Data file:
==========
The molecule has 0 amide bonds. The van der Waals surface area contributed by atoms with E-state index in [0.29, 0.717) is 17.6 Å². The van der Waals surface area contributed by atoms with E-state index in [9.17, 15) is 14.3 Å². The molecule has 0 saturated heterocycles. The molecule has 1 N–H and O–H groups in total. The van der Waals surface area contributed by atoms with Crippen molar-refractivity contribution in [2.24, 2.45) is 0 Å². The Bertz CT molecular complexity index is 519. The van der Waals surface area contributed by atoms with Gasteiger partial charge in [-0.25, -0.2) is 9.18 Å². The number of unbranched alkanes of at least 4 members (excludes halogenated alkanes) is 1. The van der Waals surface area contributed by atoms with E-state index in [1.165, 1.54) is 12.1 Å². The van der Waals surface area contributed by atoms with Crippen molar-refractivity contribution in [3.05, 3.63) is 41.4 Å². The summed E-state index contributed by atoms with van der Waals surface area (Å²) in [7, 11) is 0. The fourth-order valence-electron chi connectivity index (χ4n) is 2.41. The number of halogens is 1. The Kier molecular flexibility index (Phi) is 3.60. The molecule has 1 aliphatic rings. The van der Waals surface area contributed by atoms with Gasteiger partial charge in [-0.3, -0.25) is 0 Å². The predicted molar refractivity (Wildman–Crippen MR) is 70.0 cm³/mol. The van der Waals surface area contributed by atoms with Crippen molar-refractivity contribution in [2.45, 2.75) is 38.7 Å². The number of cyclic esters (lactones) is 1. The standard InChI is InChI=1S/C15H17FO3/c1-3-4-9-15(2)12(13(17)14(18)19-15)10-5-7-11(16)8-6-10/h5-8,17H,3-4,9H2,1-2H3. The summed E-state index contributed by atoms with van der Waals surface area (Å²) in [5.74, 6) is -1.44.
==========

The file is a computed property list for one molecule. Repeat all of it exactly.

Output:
The molecule has 0 amide bonds. The van der Waals surface area contributed by atoms with E-state index in [0.29, 0.717) is 17.6 Å². The van der Waals surface area contributed by atoms with E-state index in [9.17, 15) is 14.3 Å². The molecule has 0 saturated heterocycles. The molecule has 1 N–H and O–H groups in total. The van der Waals surface area contributed by atoms with Crippen molar-refractivity contribution in [2.24, 2.45) is 0 Å². The Bertz CT molecular complexity index is 519. The van der Waals surface area contributed by atoms with Gasteiger partial charge in [-0.25, -0.2) is 9.18 Å². The number of unbranched alkanes of at least 4 members (excludes halogenated alkanes) is 1. The van der Waals surface area contributed by atoms with E-state index in [1.165, 1.54) is 12.1 Å². The van der Waals surface area contributed by atoms with Crippen molar-refractivity contribution in [3.05, 3.63) is 41.4 Å². The summed E-state index contributed by atoms with van der Waals surface area (Å²) in [7, 11) is 0. The fourth-order valence-electron chi connectivity index (χ4n) is 2.41. The number of halogens is 1. The Kier molecular flexibility index (Phi) is 3.60. The molecule has 1 aliphatic rings. The van der Waals surface area contributed by atoms with Gasteiger partial charge in [-0.3, -0.25) is 0 Å². The predicted molar refractivity (Wildman–Crippen MR) is 70.0 cm³/mol. The van der Waals surface area contributed by atoms with Crippen molar-refractivity contribution in [2.45, 2.75) is 38.7 Å². The number of cyclic esters (lactones) is 1. The standard InChI is InChI=1S/C15H17FO3/c1-3-4-9-15(2)12(13(17)14(18)19-15)10-5-7-11(16)8-6-10/h5-8,17H,3-4,9H2,1-2H3. The summed E-state index contributed by atoms with van der Waals surface area (Å²) in [5.74, 6) is -1.44.